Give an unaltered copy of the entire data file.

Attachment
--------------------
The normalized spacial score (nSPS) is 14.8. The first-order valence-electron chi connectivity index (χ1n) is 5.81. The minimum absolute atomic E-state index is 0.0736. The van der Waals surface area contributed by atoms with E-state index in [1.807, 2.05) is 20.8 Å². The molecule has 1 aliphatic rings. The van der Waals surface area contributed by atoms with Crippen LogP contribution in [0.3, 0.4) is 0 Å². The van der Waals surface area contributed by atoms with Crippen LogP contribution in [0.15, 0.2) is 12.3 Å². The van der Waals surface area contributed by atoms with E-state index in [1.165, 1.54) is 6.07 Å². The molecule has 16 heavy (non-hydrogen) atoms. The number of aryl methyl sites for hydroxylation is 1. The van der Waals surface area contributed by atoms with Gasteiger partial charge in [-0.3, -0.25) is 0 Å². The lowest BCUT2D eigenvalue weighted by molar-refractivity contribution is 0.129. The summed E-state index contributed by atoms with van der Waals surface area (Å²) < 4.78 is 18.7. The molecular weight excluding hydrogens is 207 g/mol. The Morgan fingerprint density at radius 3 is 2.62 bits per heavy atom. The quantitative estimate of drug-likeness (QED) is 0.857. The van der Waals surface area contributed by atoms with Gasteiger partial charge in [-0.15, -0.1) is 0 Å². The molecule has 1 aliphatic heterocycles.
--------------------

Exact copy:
The normalized spacial score (nSPS) is 14.8. The first-order valence-electron chi connectivity index (χ1n) is 5.81. The minimum absolute atomic E-state index is 0.0736. The van der Waals surface area contributed by atoms with E-state index in [1.807, 2.05) is 20.8 Å². The molecule has 1 aliphatic rings. The van der Waals surface area contributed by atoms with Crippen LogP contribution in [0.3, 0.4) is 0 Å². The van der Waals surface area contributed by atoms with Crippen LogP contribution in [0.15, 0.2) is 12.3 Å². The van der Waals surface area contributed by atoms with E-state index in [1.165, 1.54) is 6.07 Å². The molecule has 16 heavy (non-hydrogen) atoms. The number of aryl methyl sites for hydroxylation is 1. The van der Waals surface area contributed by atoms with Gasteiger partial charge in [-0.3, -0.25) is 0 Å². The lowest BCUT2D eigenvalue weighted by molar-refractivity contribution is 0.129. The summed E-state index contributed by atoms with van der Waals surface area (Å²) < 4.78 is 18.7. The molecular weight excluding hydrogens is 207 g/mol. The Morgan fingerprint density at radius 3 is 2.62 bits per heavy atom. The quantitative estimate of drug-likeness (QED) is 0.857. The van der Waals surface area contributed by atoms with Gasteiger partial charge in [-0.15, -0.1) is 0 Å². The molecule has 1 aliphatic heterocycles.